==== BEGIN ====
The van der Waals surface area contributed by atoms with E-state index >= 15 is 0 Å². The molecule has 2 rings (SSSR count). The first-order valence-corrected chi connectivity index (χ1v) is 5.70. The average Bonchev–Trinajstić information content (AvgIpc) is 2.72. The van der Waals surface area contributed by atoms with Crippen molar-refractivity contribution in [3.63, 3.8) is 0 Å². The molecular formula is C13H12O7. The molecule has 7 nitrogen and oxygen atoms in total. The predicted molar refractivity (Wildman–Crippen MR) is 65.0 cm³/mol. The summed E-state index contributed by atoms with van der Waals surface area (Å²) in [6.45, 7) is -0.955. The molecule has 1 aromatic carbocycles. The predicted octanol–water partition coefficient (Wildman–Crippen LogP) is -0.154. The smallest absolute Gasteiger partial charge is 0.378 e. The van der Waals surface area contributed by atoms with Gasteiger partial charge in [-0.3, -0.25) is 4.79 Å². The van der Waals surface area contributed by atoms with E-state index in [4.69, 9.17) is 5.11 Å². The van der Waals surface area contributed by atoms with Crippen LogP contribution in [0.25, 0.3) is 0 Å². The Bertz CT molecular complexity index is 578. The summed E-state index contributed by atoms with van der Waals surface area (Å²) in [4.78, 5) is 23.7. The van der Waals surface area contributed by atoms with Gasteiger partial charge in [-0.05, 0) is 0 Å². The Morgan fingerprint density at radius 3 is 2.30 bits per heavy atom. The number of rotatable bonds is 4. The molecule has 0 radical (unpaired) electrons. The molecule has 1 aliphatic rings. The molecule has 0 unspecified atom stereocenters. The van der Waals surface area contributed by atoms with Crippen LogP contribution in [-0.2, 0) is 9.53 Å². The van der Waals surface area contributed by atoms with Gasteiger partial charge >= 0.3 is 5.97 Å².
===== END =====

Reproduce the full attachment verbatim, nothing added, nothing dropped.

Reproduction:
The van der Waals surface area contributed by atoms with E-state index >= 15 is 0 Å². The molecule has 2 rings (SSSR count). The first-order valence-corrected chi connectivity index (χ1v) is 5.70. The average Bonchev–Trinajstić information content (AvgIpc) is 2.72. The van der Waals surface area contributed by atoms with Crippen molar-refractivity contribution in [3.63, 3.8) is 0 Å². The molecular formula is C13H12O7. The molecule has 7 nitrogen and oxygen atoms in total. The predicted molar refractivity (Wildman–Crippen MR) is 65.0 cm³/mol. The summed E-state index contributed by atoms with van der Waals surface area (Å²) in [6.45, 7) is -0.955. The molecule has 1 aromatic carbocycles. The predicted octanol–water partition coefficient (Wildman–Crippen LogP) is -0.154. The smallest absolute Gasteiger partial charge is 0.378 e. The van der Waals surface area contributed by atoms with Gasteiger partial charge in [-0.3, -0.25) is 4.79 Å². The van der Waals surface area contributed by atoms with E-state index in [4.69, 9.17) is 5.11 Å². The van der Waals surface area contributed by atoms with Crippen LogP contribution in [0.25, 0.3) is 0 Å². The Bertz CT molecular complexity index is 578. The summed E-state index contributed by atoms with van der Waals surface area (Å²) in [4.78, 5) is 23.7. The van der Waals surface area contributed by atoms with Gasteiger partial charge in [-0.05, 0) is 0 Å². The Morgan fingerprint density at radius 3 is 2.30 bits per heavy atom. The number of rotatable bonds is 4. The molecule has 0 radical (unpaired) electrons. The molecule has 1 aliphatic rings. The molecule has 0 unspecified atom stereocenters. The van der Waals surface area contributed by atoms with Crippen LogP contribution in [-0.2, 0) is 9.53 Å². The van der Waals surface area contributed by atoms with Gasteiger partial charge >= 0.3 is 5.97 Å².